Many may now object and raise the issue of jobs. Apparently, high GDP and employment go hand in hand. They don’t. Apparently profitable multinational corporations and employment go hand in hand. I’m sorry, that’s simply not the case. Apparently, high trade of goods and rising wages are synonymous.
They are not.
Think about this logically for a moment. A multinational corporation as an entity, has what view and relationship to labour (jobs)? To the MNC, labour is simply a cost, a burden, and something they are constantly trying to make more efficient (by that we mean smaller), and more productive (this means technology to replace/assist manual labour). The reality is that as the proportion of the economy that is dominated by large corporations increases, the relationship between jobs and profit also changes. The amount of “profit” (non-wage money) per working head rises dramatically. The MNC is a profit-making machine that doesn’t want workers, or at least wants the least number possible. This is the very reason that the natural tendency of the MNC is to close factories where you live and open new ones where you don’t – where labour is cheaper (more efficient).
However, an integrated single-market is brilliant for MNCs. They get to sell their goods to enormous numbers of people – without trade barriers. What are trade barriers? An additional cost to the sale of goods, i.e. a reduction in profit.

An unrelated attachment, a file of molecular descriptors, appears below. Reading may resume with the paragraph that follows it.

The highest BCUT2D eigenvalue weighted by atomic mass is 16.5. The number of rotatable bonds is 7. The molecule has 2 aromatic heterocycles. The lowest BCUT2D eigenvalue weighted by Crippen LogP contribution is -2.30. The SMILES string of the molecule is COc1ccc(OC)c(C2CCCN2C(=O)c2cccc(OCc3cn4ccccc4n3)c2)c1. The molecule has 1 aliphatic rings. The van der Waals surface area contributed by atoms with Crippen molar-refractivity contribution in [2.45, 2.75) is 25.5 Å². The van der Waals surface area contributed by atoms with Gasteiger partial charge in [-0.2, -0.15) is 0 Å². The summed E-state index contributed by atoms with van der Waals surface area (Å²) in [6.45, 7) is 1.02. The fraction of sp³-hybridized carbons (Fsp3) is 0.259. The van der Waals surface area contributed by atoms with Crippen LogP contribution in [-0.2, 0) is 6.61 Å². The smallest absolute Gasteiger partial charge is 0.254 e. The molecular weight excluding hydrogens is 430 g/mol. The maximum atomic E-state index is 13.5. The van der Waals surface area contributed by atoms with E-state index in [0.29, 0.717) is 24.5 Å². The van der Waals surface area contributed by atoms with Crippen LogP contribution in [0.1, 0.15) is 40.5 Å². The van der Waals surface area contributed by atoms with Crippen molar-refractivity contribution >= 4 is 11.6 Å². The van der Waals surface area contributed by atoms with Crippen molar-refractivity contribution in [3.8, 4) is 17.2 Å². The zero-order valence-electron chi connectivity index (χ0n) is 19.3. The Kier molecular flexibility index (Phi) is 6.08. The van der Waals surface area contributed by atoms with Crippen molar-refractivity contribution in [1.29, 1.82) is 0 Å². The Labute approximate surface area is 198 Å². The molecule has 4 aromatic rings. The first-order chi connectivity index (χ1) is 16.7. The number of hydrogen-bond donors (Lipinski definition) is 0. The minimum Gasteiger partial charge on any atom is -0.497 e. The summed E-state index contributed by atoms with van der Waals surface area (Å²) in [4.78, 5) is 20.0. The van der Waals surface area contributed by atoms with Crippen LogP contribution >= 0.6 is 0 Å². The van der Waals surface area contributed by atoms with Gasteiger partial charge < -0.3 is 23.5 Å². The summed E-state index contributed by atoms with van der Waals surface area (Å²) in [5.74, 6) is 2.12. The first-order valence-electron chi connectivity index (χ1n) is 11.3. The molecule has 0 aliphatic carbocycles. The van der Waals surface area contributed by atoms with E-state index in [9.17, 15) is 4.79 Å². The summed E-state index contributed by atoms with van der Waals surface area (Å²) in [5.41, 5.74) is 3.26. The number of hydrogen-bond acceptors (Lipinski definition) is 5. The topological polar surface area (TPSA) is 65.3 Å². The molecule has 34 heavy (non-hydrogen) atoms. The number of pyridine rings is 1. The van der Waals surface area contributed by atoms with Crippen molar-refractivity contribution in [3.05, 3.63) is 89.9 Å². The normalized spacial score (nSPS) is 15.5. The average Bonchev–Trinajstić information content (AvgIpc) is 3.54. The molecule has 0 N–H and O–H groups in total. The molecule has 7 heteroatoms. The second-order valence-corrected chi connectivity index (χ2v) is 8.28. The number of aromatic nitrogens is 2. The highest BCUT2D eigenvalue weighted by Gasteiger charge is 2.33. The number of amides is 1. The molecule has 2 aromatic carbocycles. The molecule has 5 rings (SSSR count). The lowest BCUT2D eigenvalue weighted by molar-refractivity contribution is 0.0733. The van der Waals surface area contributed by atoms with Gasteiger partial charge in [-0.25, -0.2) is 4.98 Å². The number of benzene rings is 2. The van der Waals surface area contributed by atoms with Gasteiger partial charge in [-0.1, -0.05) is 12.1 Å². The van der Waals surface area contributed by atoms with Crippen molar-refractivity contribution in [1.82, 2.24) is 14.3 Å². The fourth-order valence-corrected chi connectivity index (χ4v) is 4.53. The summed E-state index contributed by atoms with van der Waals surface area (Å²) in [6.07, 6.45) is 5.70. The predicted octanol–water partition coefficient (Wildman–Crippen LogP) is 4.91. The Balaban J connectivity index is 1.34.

So, again, I can well understand why Goldman Sachs, Apple, Google, Mercedes, and Bayer are keen to see the preservation of the EU trading block – but why are you? It is incredible that the same people who applauded Occupy Wall Street, then voted for Remain. Can you not see how that is a logical incoherence?
I’d now like to focus a little attention on another aspect of the economic argument: the notion that economies are better off together. How quickly we have forgotten the Global Financial Crisis. The reason the crisis was global was because we were economically integrated. Toxic debt swirled around, infecting the tissue and flesh of all our economic institutional organisms. The rot was deep and so was the fall. Of course, a vote to leave the EU would not have changed that one iota. Globalisation is globalisation is globalisation. However, the reason the economic recovery across Europe has been uniformly anaemic (at best) is everything to do with the EU. Had it not been for the European Union, stronger economies like Britain and Germany would have gotten back on their feet much more quickly and convincingly, and weaker economies (Italy, Spain) would have suffered more greatly. But – and here’s the big but – those countries would have seen their currencies plummet and export opportunities (and hence manufacturing) rise. And if they didn’t have those manufacturing opportunities already in place, investment from other, stronger European nations would have stepped in to take advantage of the conditions. Thus creating productivity and employment along with it. As it was, every economy, whether strong or not, was along for the same ride. And European nations are still huffing and puffing along the bottom. Poor Greece, that has no independent currency to depreciate, is the European corpse on life support for the next twenty years.
Economic independence gives you freedom of movement, agility, dynamism, and adaptability. These are traits that were sorely lacking over the past ten years in Europe. The EU, in times of crisis, is a heavy ball to drag from pillar to post.